the PBA. The second is that in Pennsylvania, parents have the right to review instruction (see
below) and currently the PBA is not available for parental review which is in conflict with PA
School Code Chapter 4.4.
PA School Code Chapter 4.4(d)(1)(2)(3):
(d) School entities shall adopt policies to assure that parents or guardians have the following:
(1) Access to information about the curriculum, including academic standards to be achieved,
instructional materials and assessment techniques.
(2) A process for the review of instructional materials.
There is legislation that will be introduced in 2015 to remove the graduation requirement from
the Keystone exams which if passes would eliminate the PBA mandate.
In Pennsylvania there is no legal right to “opt out” of standardized testing. If you ask to “opt out”
district officials may tell you that you cannot. Instead, you must “refuse” the tests. That refusal
must be based on your religious beliefs as required by state law. You do not ask, you simply
“refuse.” That is your right as a parent.
Be aware that in some districts standardized tests scores may be used for admissions to programs
or magnet schools. In Philadelphia, for example, third grade scores are used to determine
admission to magnet middle schools and seventh grade scores are used to determine admission to
selective admission high schools. I recommend familiarizing yourself with your district’s policies
regarding school/program admission before you decide to refuse testing in a given grade. Some
grades are easier to refuse in than others. Ultimately you need to made a decision that best fits
the particular needs of your child and your family.
Sample Phrasing:
“We are writing today to formally inform the district of our decision to refuse to allow our child
to participate in state standardized assessments for the [201X-201X] school year. Pursuant to
Pennsylvania Code Title 22 Chapter 4, section 4.4 (d)(5) I am hereby exercising my right as a
parent to have my child, [ NAME ], excused from PSSA testing because of my religious and
philosophical beliefs.”
You may elaborate on specific concerns you have regarding the misuse of high-stakes
standardized tests, but it is not necessary. Sample letters are provided at the end of this
document.
During Testing:
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Students can attend school on testing days. The state and district cannot refuse to admit a nontest-taking student. Children may be required to be outside the classroom in a library or other
space and engage in quiet activities. In some cases parents pick their child up during the testing
window and bring them back later in the day after testing is complete.
Important:
It is illegal for officials to ask for information about the nature of your religious beliefs or faith.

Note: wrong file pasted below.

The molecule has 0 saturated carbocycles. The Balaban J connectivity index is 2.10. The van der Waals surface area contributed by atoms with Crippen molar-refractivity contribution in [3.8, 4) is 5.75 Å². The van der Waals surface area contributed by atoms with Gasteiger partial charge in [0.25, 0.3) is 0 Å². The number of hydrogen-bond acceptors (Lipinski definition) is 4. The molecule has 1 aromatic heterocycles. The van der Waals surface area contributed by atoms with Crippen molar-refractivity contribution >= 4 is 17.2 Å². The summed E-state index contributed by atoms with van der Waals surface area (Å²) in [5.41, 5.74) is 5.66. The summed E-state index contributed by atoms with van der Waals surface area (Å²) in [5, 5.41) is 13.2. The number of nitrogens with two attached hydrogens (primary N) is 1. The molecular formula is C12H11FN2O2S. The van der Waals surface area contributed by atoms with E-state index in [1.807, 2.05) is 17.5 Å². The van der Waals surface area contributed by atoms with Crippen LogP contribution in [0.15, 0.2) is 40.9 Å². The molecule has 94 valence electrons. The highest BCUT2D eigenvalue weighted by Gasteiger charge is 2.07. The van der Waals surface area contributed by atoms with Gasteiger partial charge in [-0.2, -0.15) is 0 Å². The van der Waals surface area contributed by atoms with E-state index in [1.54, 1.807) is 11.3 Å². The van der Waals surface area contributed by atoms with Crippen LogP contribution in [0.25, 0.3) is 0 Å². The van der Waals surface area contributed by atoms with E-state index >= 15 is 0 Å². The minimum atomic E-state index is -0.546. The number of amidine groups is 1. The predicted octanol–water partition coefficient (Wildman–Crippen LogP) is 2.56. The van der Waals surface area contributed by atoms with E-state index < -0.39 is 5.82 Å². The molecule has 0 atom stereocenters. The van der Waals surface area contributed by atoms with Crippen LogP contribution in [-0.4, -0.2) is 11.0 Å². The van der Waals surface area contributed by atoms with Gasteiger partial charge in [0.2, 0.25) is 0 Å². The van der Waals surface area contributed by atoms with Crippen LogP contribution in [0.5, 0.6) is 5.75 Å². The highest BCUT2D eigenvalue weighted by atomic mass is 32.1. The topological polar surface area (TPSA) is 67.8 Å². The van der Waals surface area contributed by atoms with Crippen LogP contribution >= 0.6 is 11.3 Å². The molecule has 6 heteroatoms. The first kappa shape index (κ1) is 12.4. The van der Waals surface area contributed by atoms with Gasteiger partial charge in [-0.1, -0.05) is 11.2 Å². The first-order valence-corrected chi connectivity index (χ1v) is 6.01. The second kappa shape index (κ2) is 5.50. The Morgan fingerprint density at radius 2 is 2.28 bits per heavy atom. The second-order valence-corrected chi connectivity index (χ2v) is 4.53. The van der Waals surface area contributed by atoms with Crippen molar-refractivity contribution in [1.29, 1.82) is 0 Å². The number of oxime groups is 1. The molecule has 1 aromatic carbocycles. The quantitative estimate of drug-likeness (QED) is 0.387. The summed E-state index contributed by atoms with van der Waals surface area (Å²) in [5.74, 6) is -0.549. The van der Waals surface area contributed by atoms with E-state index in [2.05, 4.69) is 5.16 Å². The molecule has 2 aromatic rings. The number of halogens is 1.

They cannot ask for “proof” of your beliefs (e.g. a letter from your minister, rabbi, or imam).
They cannot threaten you or your child for exercising this right, nor can they impose punitive
measures on your child for your decision to refuse the test.
Refusing Keystone Exams
Keystone exams are not a graduation requirement for the class of 2015 or 2016. Some parents in
Pennsylvania have successfully refused these exams for some students in those grades. Passing
all three Keystone exams does, however, become a requirement starting with the Class of 2017.
In many cases students are placed in remedial classes after receiving a failing score on the
Keystone exam, although how students are “remediated” is not codified by the state, and each
school district is left to its own devices on how that should be done. There are parents with
receptive school administrators who have removed their children from remedial classes upon
request.
A student (other than a member of the classes of 2015 or 2016) whose parent refuses the
Keystone exam is required to complete a Project Based Assessment or PBA. Students who take
the Keystone exam twice, but do not pass either time are also required to take the PBA. The
Project Based Assessment is not an actual project, but a module-based, online computerized
assessment that the student must complete. Each Keystone consists of two modules. Proficient
students are said to need 6-7 hours per module to complete. Given that most students taking the
PBA have failed the Keystone with a rating below proficient, it is likely that the PBA will take
them longer than 14 hours to complete. The PBA should not be considered an “easier” alternative
to the Keystone.
One Pennsylvania parent is working to challenge the legality of requiring successful completion
of a PBA as a graduation requirement. The argument is that that the PBA is either “instruction”
and that according to PA School Code Chapter 4.4(d)(1)(2)(3) parents are entitled to “a process
for the review of instructional materials and the right to have their children excused from specific
instruction that conflicts with their religious beliefs, upon receipt by the school entity of a written
request from the parent or guardians.”
Or, if it is not “instruction,” it is an “assessment,” and as noted parents have the right to refuse
assessments that conflict with their religious beliefs. As of now, the state has refused to make the
PBA available for review by parents, which is in conflict with parental rights outlined in section
4.4 of the PA Code. More information is available here:
http://optoutpa.blogspot.com/2014/08/opt-out-of-project-based-assessment.html
PA State Senator Andrew Dinniman has been working to introduce legislation that would remove
the Keystones as a graduation requirement. He has thus far been unsuccessful. There are plans to
reintroduce legislation in the winter/spring of 2015. If you are interested in working to support
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these efforts, contact Alison McDowell at optoutphilly@gmail.com. The statewide average
passing rates for the 2014 Keystone scores are as follows: 40% algebra, 42% biology, and 53%